ARLINGTON, Va. – The American Trucking Associations (ATA) is applauding the U.S.’s government’s updated emergency declaration for commercial vehicles for Covid-19 relief.
The update expands on which items can be hauled for Covid-19 relief and be eligible for the Federal Motor Carrier Safety Administration’s (FMCSA) temporary suspension of hours-of-service (HoS) rules.
It also stipulates that trucks carrying “mixed loads” – those with some items for Covid-19 relief and some for regular commerce – do not fall under this temporary suspension of HoS rules.
“We thank administrator Mullen and the Trump Administration for continued support to our industry as we deliver food, water, medicine, medical supplies, fuel, and other essentials throughout this public health crisis,” said ATA vice-president of safety policy Dan Horvath. “The men and women of the trucking industry are heroes who remain on the front lines in this national effort.”
Items on the list of approved Covid-19 relief include full truckloads of any of the following: medical supplies and equipment related to the testing, diagnosis, and treatment of Covid-19; supplies and equipment necessary for community safety, sanitation, and prevention of community transmission of Covid-19, such as masks, gloves, hand sanitizer, soap and disinfectants; food, paper products, and other groceries for emergency restocking of distribution centers or stores; immediate precursor raw materials, such as paper, plastic, or alcohol, that are required and to be used for the manufacture of certain items; fuel; equipment, supplies, and persons necessary to establish and manage temporary housing, quarantine, and isolation facilities related to Covid-19; persons designated by federal, state, or local authorities for medical, isolation, or quarantine purposes; and persons necessary to provide other medical or emergency services, the supply of which may be affected by the Covid-19 response.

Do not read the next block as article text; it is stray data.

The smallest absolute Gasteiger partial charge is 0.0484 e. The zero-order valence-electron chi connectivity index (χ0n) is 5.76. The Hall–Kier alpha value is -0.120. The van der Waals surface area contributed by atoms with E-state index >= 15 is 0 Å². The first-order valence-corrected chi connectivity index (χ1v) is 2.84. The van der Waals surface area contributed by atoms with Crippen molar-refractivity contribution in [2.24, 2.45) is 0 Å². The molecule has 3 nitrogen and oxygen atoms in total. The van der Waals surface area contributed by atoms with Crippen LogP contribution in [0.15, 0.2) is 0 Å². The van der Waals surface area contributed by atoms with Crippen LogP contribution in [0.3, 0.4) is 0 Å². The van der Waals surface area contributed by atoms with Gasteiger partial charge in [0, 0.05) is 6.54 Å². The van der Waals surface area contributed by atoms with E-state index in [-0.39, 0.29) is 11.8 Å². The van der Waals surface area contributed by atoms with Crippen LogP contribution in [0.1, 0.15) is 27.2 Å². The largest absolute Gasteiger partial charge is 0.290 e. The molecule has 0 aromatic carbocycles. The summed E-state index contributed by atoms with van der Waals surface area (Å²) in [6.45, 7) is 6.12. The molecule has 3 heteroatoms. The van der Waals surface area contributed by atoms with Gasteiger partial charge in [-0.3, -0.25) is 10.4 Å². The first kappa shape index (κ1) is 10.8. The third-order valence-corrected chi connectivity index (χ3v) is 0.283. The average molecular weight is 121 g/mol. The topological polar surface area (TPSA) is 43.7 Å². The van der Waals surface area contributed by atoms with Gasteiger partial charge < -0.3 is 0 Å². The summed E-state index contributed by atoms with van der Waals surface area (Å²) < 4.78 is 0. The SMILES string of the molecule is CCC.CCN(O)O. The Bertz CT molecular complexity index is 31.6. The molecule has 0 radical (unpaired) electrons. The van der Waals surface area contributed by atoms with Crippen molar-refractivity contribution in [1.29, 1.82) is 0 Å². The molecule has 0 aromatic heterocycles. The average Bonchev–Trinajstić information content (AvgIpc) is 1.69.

Once a driver has completed their delivery, they must be granted a minimum of 10 hours off-duty if transporting property, and eight hours if hauling passengers.
Have your say
This is a moderated forum. Comments will no longer be published unless they are accompanied by a first and last name and a verifiable email address. (Today's Trucking will not publish or share the email address.) Profane language and content deemed to be libelous, racist, or threatening in nature will not be published under any circumstances.